To ensure your boards stay in place, simply drive your nails diagonally into the board. For further assurance, you will naturally hit a stud every 3rd or 4th board as you work your way along the wall.
Your shiplap boards aren’t going anywhere. Having completed many shiplap projects over the years, I have never had an issue with boards falling off the wall, much less becoming loose. It has never happened. They are as secure as the day I nailed them in.
- Liquid Nails will ruin your drywall.
- Furring strips are a waste of money. Not that they’re expensive, but why buy them, if you don’t need to?
- Using a stud finder to mark the studs is a waste of time.
Of course, if you feel better taking all or some of those precautions, by all means, please do. Peace of mind is everything. I’m just sharing with you my experience….which encompasses several shiplap projects.
Ok, now that I ran that subject into the ground, let’s move on… 🙂
Working Your Way Down The Wall
Now you’re ready for your next board. Continue to work your way down the wall. Following these steps:
- Inserting the tongue into the groove
- Using the mallet to ensure the board is snug in place
- Securing the board to the wall. Using your nail gun, nail 2 nails spaced apart at the top, bottom and middle of the vertical board.
Working Around Wall Outlets
When you come to a wall outlet, you’ll need to cut around it, using your jigsaw. Here’s how I do it:
- Turn off the power to that outlet and remove the face plate.
- Measure the position of the outlet relative to the board you’re about to install. Include both the height and the width.
- Mark these measurements on the board, clearly indicating the area you need to cut out. I usually mark the area I’m cutting out with an X.
- Use a jigsaw to cut out the marked area. Be precise to ensure the outlet is a snug fit into the cutout.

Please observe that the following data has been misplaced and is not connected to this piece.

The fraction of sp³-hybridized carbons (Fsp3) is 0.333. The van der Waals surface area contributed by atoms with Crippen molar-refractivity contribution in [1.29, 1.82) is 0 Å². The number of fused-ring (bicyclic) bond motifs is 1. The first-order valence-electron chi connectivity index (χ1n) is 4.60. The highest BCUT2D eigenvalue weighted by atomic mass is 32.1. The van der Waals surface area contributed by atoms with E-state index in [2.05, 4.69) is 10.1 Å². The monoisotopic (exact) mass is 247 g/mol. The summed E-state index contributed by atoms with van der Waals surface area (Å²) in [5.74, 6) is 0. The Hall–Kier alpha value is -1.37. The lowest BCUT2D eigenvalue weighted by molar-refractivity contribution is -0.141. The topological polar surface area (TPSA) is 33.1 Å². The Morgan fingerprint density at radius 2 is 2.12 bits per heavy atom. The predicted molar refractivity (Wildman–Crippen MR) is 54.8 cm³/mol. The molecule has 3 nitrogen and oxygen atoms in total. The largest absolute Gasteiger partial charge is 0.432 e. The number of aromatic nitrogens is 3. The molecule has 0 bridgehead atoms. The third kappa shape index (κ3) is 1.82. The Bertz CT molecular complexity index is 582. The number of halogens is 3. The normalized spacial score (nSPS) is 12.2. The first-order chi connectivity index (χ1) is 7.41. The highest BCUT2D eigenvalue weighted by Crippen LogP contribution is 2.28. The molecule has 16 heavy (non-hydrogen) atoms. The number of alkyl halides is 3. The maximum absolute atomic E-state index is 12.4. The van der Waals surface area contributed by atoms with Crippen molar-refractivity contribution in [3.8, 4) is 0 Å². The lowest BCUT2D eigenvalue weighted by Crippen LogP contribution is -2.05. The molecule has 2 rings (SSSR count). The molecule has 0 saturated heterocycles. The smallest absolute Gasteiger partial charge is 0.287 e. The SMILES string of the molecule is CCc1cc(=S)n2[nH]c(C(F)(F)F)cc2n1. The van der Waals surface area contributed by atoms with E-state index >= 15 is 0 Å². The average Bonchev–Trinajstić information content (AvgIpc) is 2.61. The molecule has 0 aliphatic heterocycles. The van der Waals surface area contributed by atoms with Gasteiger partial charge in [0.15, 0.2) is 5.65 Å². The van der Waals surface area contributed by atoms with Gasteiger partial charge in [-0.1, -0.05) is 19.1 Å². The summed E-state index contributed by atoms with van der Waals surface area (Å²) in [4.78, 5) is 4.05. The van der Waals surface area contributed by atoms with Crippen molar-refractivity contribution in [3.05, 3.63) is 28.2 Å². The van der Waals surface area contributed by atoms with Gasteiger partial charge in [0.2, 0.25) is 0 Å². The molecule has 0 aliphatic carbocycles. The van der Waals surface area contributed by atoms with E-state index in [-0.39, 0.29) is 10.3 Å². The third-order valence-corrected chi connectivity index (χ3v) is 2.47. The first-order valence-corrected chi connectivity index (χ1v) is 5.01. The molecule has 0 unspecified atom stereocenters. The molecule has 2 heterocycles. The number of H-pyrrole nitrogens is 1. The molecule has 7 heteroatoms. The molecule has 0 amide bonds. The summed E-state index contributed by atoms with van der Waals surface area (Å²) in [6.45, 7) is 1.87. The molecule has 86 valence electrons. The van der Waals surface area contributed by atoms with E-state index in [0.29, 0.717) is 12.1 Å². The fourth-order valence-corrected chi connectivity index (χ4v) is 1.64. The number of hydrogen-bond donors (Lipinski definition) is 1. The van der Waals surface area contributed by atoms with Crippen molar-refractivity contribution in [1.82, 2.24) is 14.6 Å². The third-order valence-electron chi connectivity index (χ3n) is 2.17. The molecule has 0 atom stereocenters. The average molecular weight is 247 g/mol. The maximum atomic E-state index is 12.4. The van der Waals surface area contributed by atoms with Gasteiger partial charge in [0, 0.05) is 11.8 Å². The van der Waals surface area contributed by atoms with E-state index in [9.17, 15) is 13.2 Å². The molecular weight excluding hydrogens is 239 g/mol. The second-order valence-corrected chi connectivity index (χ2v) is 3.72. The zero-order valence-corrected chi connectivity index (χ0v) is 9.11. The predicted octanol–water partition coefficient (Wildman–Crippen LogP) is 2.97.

- Before securing the board, place it against the wall to ensure the outlet fits through the cutout. Make any necessary adjustments.
- Once the fit is correct, install the board as usual, making sure to nail it securely into place.
- You might need to slightly extend the outlet so it sits flush with the new shiplap surface. This is done by adding spacers.
- Once everything is in place and you’re satisfied with how it looks, turn the power back on.
How to Place the Last Board If It’s a Tight Fit
We’ve now come to the end of the wall. Attaching the last board of your vertical shiplap, when it’s a snug fit in the corner, can be a bit tricky. But with the right approach, it is manageable. Here’s how I do it:
- Carefully measure the remaining space where the last board will go. I like to measure at both the top and bottom in case the space isn’t perfectly even.
- Based on your measurements, trim the last board to fit. Go with the smaller measurement. For example, if the top of the wall has a 3″ wide gap that needs filled, but the bottom is only 2 1/2 inches, cut your board to 2 1/2 inches.
- You’ll need to use a table saw or circular saw to rip your board (cut it lengthwise). If you don’t have either of these, it’s not ideal, but a jigsaw will get the job done too. You can use caulk to cover up the edges since they most likely will not be straight. A little bit of caulk, and no one will ever know.
- Before nailing it in place, do a dry fit. Place the trimmed board in the space to ensure it fits well.
- If it fits, you’re ready to nail it in.
And voila! You’re vertical shiplap wall is finished. Onto the detail work! This is where the finished product comes together!
Source: Pure Salt Interiors
Step 6: Finish Work
If you removed the baseboards, you’ll naturally need to replace them with the new ones. I like to use 6-inch wide pine boards for all of my baseboards. I love the thick craftsman look it gives. That finished custom look is oh so good!
Simply cut your 6-inch wide pine wood boards to fit. And attach using your nail gun with 2 inch nails.
Vertical Shiplap Wall Finishing Touches
And now you’re ready for the finishing touches.
Use wood filler to cover up all of the nail holes. With a putty knife, fill all of the holes and let dry. Then run over the dried wood filler with a 220-grit sandpaper block or a palm sander.
Run a bead of paintable caulk along all of the edges. This will get rid of all of the imperfections and give it a seamless finished look.
And finally you’re ready for paint. For my shiplap in my master bathroom, I chose White Moderne for my paint color. I love the contrast of the two different shades of white. (The walls are Moderne White….almost the same name, but the hue is different).
And that’s it! From the first step to the end. A full tutorial on how to install vertical shiplap on a wall. Whether it’s your first time taking on a shiplap project or you’re a shiplap pro, I hope you learned something new.